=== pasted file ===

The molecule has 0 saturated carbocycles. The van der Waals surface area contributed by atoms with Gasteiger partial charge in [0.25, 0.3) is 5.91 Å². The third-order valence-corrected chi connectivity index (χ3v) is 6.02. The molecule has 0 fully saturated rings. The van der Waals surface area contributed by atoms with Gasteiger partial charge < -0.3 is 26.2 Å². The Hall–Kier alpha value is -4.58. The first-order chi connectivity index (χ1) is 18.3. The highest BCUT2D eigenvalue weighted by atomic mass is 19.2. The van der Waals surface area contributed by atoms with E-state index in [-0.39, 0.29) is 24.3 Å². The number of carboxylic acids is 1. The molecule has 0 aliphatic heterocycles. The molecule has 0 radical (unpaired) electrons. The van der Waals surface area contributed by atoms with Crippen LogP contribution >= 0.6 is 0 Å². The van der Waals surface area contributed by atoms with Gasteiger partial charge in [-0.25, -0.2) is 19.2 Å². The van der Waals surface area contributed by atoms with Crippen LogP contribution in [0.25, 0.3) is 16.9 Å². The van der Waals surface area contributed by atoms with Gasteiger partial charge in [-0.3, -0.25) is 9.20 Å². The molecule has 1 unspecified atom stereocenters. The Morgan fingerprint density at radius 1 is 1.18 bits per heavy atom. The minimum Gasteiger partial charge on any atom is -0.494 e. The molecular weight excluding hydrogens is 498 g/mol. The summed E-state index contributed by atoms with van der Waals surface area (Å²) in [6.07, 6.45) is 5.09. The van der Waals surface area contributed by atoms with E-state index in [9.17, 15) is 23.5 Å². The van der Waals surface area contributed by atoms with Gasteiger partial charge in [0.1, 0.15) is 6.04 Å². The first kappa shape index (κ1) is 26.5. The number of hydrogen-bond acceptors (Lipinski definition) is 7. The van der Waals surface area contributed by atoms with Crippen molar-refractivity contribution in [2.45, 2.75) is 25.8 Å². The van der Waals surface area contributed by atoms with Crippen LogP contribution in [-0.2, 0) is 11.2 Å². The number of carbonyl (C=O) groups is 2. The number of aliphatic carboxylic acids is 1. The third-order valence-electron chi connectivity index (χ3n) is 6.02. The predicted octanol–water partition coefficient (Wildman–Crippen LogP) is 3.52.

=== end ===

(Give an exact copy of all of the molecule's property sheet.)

The molecule has 0 saturated carbocycles. The van der Waals surface area contributed by atoms with Gasteiger partial charge in [0.25, 0.3) is 5.91 Å². The third-order valence-corrected chi connectivity index (χ3v) is 6.02. The molecule has 0 fully saturated rings. The van der Waals surface area contributed by atoms with Gasteiger partial charge < -0.3 is 26.2 Å². The Hall–Kier alpha value is -4.58. The first-order chi connectivity index (χ1) is 18.3. The highest BCUT2D eigenvalue weighted by atomic mass is 19.2. The van der Waals surface area contributed by atoms with E-state index in [-0.39, 0.29) is 24.3 Å². The number of carboxylic acids is 1. The molecule has 0 aliphatic heterocycles. The molecule has 0 radical (unpaired) electrons. The van der Waals surface area contributed by atoms with Crippen LogP contribution >= 0.6 is 0 Å². The van der Waals surface area contributed by atoms with Gasteiger partial charge in [-0.25, -0.2) is 19.2 Å². The van der Waals surface area contributed by atoms with Crippen LogP contribution in [0.25, 0.3) is 16.9 Å². The van der Waals surface area contributed by atoms with Gasteiger partial charge in [-0.3, -0.25) is 9.20 Å². The molecule has 1 unspecified atom stereocenters. The Morgan fingerprint density at radius 1 is 1.18 bits per heavy atom. The minimum Gasteiger partial charge on any atom is -0.494 e. The molecular weight excluding hydrogens is 498 g/mol. The summed E-state index contributed by atoms with van der Waals surface area (Å²) in [6.07, 6.45) is 5.09. The van der Waals surface area contributed by atoms with E-state index in [9.17, 15) is 23.5 Å². The van der Waals surface area contributed by atoms with Gasteiger partial charge in [0.1, 0.15) is 6.04 Å². The first kappa shape index (κ1) is 26.5. The number of hydrogen-bond acceptors (Lipinski definition) is 7. The van der Waals surface area contributed by atoms with Crippen molar-refractivity contribution in [2.45, 2.75) is 25.8 Å². The van der Waals surface area contributed by atoms with Crippen LogP contribution in [-0.2, 0) is 11.2 Å². The number of carbonyl (C=O) groups is 2. The number of aliphatic carboxylic acids is 1. The third-order valence-electron chi connectivity index (χ3n) is 6.02. The predicted octanol–water partition coefficient (Wildman–Crippen LogP) is 3.52.